Based on the 1932 Scottish novel by Lewis Grassic Gibbon, the pseudonym of James Leslie Mitchell, part of a collective trilogy known as A Scots Quair consisting of three novels, Sunset Song published in 1932, Cloud Howe in 1933, and Grey Granite in 1934, completed shortly before his death the following year at the age of 33.  For decades afterwards his books were all but impossible to buy, though they have steadily come back into print.  The first, Sunset Song (mandatory reading in Scotland), is considered the best Scottish book of all time according to a 2005 poll from The List magazine conducted in association with the Scottish Book Trust (BBC NEWS | UK | Scotland | Mearns classic lifts book honour), though it caused a moral scandal when it was released.  While not explicit by modern standards, the book dealt openly with sexual matters in a frank manner that caused many to reject it at first, but eventually the book was embraced by the same northeast Scotland Aberdeenshire community being depicted in the novel.  Mitchell’s father was an impoverished farmer who was bitterly hostile to a child’s education interfering with his livelihood, so he read everything he could get his hands on, loathed farmwork, considered it slave labor, and instead ran away from home at the age of 16 to become a young reporter.  A fierce advocate of socialism, he was blacklisted by the newspaper and eventually joined the army, becoming a clerk in the RAF for nearly a decade, traveling to the Middle East, before devoting his life to writing.  Drawing heavily upon his childhood, Sunset Song is a revolutionary work, a mixture of stream-of-conscience and social realism, cleverly crafted in an innovative blend of English and Scots language (while his other works are written in plain English), noted for its use of humor, politics, and worldly characterization, showing amazing insight into a woman’s mind, a deep understanding of the complexity of human behavior, and a compassion for the human race, creating one of the strongest female characters in modern literature, following her as a young 14-year old girl in a tight-knit farming community through the passing seasons, weddings, funerals, and the eventual toll of World War I, becoming a testament to Scotland’s agricultural past that was wiped out and destroyed by the war, becoming a powerful statement about waste, loss of tradition, and social deterioration in the modern world.  Writing a first draft for the film in 1997, Terence Davies noted the film has languished in a kind of funding purgatory for nearly two decades following repeated rejections from funding sources, claiming “That kind of thing erodes your soul, and I almost gave up.  I’m not a mainstream filmmaker and the UK Film Council was set up to try and ape Hollywood.  So the climate was terrible for the type of film I wanted to make.” (News News - The Sunday Times)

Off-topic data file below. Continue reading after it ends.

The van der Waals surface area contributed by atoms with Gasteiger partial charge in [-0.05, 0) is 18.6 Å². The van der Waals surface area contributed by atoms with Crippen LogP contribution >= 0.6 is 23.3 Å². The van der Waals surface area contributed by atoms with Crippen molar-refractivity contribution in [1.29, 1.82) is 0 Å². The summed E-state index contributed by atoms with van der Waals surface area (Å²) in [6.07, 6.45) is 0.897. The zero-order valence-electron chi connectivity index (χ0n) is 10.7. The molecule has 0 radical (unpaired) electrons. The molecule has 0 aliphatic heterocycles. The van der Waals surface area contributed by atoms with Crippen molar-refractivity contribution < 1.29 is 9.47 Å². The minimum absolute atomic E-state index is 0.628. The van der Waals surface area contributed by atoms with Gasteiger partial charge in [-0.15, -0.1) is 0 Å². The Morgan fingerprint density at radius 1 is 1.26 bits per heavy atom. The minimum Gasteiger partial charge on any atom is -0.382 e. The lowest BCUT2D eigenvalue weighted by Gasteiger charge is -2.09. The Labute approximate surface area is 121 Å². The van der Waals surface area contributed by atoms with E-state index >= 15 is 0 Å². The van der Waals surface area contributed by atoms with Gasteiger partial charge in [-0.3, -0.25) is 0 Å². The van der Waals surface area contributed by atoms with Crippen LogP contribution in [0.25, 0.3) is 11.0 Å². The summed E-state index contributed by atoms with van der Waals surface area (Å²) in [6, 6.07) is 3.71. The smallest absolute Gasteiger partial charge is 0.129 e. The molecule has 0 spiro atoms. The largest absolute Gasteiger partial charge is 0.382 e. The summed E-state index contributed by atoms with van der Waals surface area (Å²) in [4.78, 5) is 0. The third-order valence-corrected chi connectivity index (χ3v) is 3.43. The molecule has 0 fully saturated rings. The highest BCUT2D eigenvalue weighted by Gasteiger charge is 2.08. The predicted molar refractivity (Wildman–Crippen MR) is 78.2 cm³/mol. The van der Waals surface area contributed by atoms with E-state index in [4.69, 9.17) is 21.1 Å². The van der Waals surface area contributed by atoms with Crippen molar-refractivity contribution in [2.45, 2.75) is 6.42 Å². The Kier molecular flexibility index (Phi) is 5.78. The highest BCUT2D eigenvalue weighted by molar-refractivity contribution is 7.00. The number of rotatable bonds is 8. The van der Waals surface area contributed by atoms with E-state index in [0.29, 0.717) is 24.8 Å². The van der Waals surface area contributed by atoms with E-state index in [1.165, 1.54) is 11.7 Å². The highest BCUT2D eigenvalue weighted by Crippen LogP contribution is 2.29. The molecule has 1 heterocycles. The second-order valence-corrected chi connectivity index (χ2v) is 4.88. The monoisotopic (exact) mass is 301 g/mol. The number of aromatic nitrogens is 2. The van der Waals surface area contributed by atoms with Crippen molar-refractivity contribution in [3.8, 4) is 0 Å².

Without subtitles (which would definitely enhance the experience), much of the language is missed, while initially there is an odd and peculiar style that takes some getting used to, especially the blend of artifice and searing realism, but the wrenching power is unmistakable, creating a haunting and elegiac work of ultimate devastation.  Davies is a master at getting to the heart of the matter, and by the end, much like his best works Distant Voices, Still Lives (1988) and The Long Day Closes (1992), his poetic literacy is just stunning.  Opening with a rapturous look of the golden wheatfields, the novels are set in a fictional village in “The Mearns,” a sparsely-populated area characterized by farmlands, forestry and empty hills that rise heading inland from the coast towards the peaks of the Grampian Mountains, while the film is haunted by the foreshadowing of early words spoken by the protagonist’s mother, “You’ll need to face men for yourself.”  Chris, played by Agyness Deyn, English fashion model, actress and singer, is a 14-year old farmer’s daughter with a thirst for education, harboring ambitions of becoming a teacher, which is viewed as among the noblest professions.  We soon recognize the dichotomy of the family, a bullying and overly pious father (Peter Mullan) and an overburdened mother (Daniela Nardini), where the father continually picks on her older brother Will (Jack Greenlees), finding him weak and fragile, singling him out for harsh punishments that include beatings, while also brutalizing his own wife with uncontrolled lust, where the prevailing view of marriage at the time, supported by religious dogma, was for women to be bound by a man’s wishes and desires, treated as little more than personal property, leaving her utterly demoralized.  This was the path of righteousness in her father’s eyes, yet what they witnessed in his ruthless behavior only made them cower with fear, and in Will’s case, generated outright hatred, where he wanted to get as far away from him as he could.  The merciless patriarchal behavior on display is not only disconcerting but grotesque, yet in one extraordinary shot the anguished cries coming from the bedroom lead to the protracted wailing of child delivery, reminiscent of the agonizing screams in Bergman’s CRIES AND WHISPERS (1972), among the most extended uncomfortable moments in film.  When it’s announced that twins are born, instead of elation, it only adds to a perception of deepening misery, further exacerbated by scenes of the entire family moving to a larger countryside home in a deluge of rain, eventually settling into the Blawearie place on the fictional lands of Kinraddie.  In no time, the mother poisons herself and the newborn twins after discovering she is pregnant again.  Davies leaves no mistaking the brutal harshness of the conditions, rendering a faithful portrait of Scottish life dominated by men, where women silently suffer in perpetuity.  Chris assumes the role of her mother, but is torn between competing versions of herself, an English Chris that loves books and wants to go to University, and a Scottish Chris that loves the land of her birth, but also develops a growing resentment at the arduousness of farming life.